The Student News Site of Sacramento City College

The Express

The Student News Site of Sacramento City College

The Express

The Student News Site of Sacramento City College

The Express

New facility begins to rise
Construction workers preparing the foundation of the new Student Service building on Sept. 9, near Rodda North. Kelvin A. Sanders Sr. ll [email protected]

A PROJECT AS LARGE as the new Student Services building, located in a heavily trafficked area north of the  Rodda Halls and main quad, could easily be expected to be plagued by problems: construction delays, lost students, angry neighbors, complications arising from the destruction of a parking lot dedicated to people with disabilities.

It isn’t, according to Vice President of Administrative Services Robert Martinelli.

“It’s all on time, and it’s all evolving as planned,” said Martinelli. “We began it in June of 2013 and plan to finish it by February 2015.”

The new building is a Measure M project to modernize and expand Student Services programs, according to the 2011-12 Annual Report of the Los Rios Community College District Citizens’ Bond Oversight Committee.

The first floor will house an administrative function, Student Services, and the second floor will house photography and journalism, instruction in two different divisions.

“So it’s a unique building in that sense, that includes so many different interests on the campus,” said Martinelli.

He added, “This is the first time that we’ve had that complex of a building to be built. It’s 16,000 square feet replacing 8,000 square feet of buildings that we tore down, basically doubling the capacity for the college and hitting both instruction and student support services programs.”

Greg Hayman, City College operations director, supervises daily progress on the new building.

“There’s always some adjustment every time we take on a new project because people move and functions move, but all in all, it’s going pretty smooth. Real happy,” said Hayman.

Noting that the general contractor, Otto Construction, was pouring concrete footings Aug. 30, Hayman said, “It’s proceeding along just as expected, even a little earlier on the schedule that they published.”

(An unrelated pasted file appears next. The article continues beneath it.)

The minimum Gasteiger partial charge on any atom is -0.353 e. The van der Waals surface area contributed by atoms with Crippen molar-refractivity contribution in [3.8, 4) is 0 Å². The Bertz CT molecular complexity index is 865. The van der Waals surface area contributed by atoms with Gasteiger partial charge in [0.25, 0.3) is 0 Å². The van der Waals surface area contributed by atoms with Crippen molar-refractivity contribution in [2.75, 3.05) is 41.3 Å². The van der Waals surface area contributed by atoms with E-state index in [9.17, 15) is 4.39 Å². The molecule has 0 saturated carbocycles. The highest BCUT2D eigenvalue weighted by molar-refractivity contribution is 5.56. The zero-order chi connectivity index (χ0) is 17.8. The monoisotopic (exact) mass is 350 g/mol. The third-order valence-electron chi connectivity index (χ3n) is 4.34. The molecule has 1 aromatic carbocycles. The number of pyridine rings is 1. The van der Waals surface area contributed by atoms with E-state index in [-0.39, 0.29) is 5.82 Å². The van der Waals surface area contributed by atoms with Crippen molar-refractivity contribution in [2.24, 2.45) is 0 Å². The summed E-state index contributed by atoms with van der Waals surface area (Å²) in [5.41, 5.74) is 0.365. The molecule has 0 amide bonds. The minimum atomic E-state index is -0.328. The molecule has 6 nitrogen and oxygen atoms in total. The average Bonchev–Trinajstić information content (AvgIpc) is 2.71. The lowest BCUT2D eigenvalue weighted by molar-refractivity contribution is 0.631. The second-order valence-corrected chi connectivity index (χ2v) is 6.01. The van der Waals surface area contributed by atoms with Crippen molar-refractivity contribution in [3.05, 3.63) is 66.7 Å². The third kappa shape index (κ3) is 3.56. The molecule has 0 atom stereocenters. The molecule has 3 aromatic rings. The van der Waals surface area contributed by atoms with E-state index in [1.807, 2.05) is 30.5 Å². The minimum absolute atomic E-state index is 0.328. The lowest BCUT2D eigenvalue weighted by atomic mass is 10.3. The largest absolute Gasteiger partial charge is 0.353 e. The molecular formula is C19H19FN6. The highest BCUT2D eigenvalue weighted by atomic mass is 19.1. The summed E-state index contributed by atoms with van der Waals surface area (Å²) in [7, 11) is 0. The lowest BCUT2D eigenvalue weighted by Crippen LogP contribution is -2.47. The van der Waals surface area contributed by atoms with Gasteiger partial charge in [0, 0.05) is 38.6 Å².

There have been a few glitches, but nothing that Hayman said is “too serious, significant or…that’s thrown us off track.”

“We had to…put a new water line in, out from 12th Avenue. So we had construction there between Tech and Cosmo [Technology and Cosmetology buildings] and that was a little unexpected, or it took a little longer than expected. And we hit the telephone line.”

Hayman explained that this line may not require repair since the campus is switching over to a new Voice over Internet Protocol (VoIP) system. As defined by the Federal Communications Commission, VoIP is a technology that allows the user to make voice calls using a broadband Internet connection instead of a regular (or analog) phone line.

“So we’re looking at not actually doing that repair and go ahead and doing the change in the phones over to run off the Internet,” said Hayman.

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“Short term, what’s most important is for people to know where the other services are now,” said Davis.

A number of Student Services offices displaced by this construction have moved to temporary buildings since last semester.

Davis also wanted to make sure people know how to walk to the Technology and Cosmetology buildings. “Now you have to go along Freeport or…go around the PAC [Performing Arts Center].”

Davis is also responsible for ensuring that City College remains a “good neighbor” to the residents along 12th Avenue.

“I’ve had communications with [neighbors], sent out some notices over the summer…because sometimes the issue is, if we’re redirecting traffic down there, they’re dealing with this increased noise and traffic down their street,” she said. “I haven’t heard any complaints from them either.”

Both Davis and Hayman said they are confident that the displaced disability parking lot is not causing significant challenges.

“You know, we were concerned about the loss of the H Lot—16 spaces—but we repurposed, put nine of them back in the West Lot. Those are getting well used, and we have the new lot, the K Lot, over by the temporaries as a drop-off point for Paratransit vehicles,” said Hayman.

Davis also pointed to the parking lot nearest to the Disability Resource Center.

“We have, down 12th Avenue, the K Lot where Paratransit has been redirected to do drop-offs because that also has a lot of disabled parking.”

Salina Banderas-Moreno, English and sociology major, said she does not normally use Paratransit and prefers to get around campus in a manual wheelchair. “I’m as independent as possible…a normal part of the school and people walking.”

Even though the trip out to the new DSPS location can be “tough when I’m driving by hand in a manual, instead of a motorized, wheelchair,” Banderas-Moreno said she knows where it is and how to get there.

“Temp 8 is not as convenient. [It’s] a lot further from my classes,” said Banderas-Moreno during the first week of school. “I haven’t been there yet—no time.”

The temporary buildings on the north side of campus have been given some special care to improve the experience of anyone who does visit.

“They’re tight, but clean,” said Michael Poindexter, vice president of student services, “[with] new carpet, new paint, new tables and chairs—as comfortable as possible.”

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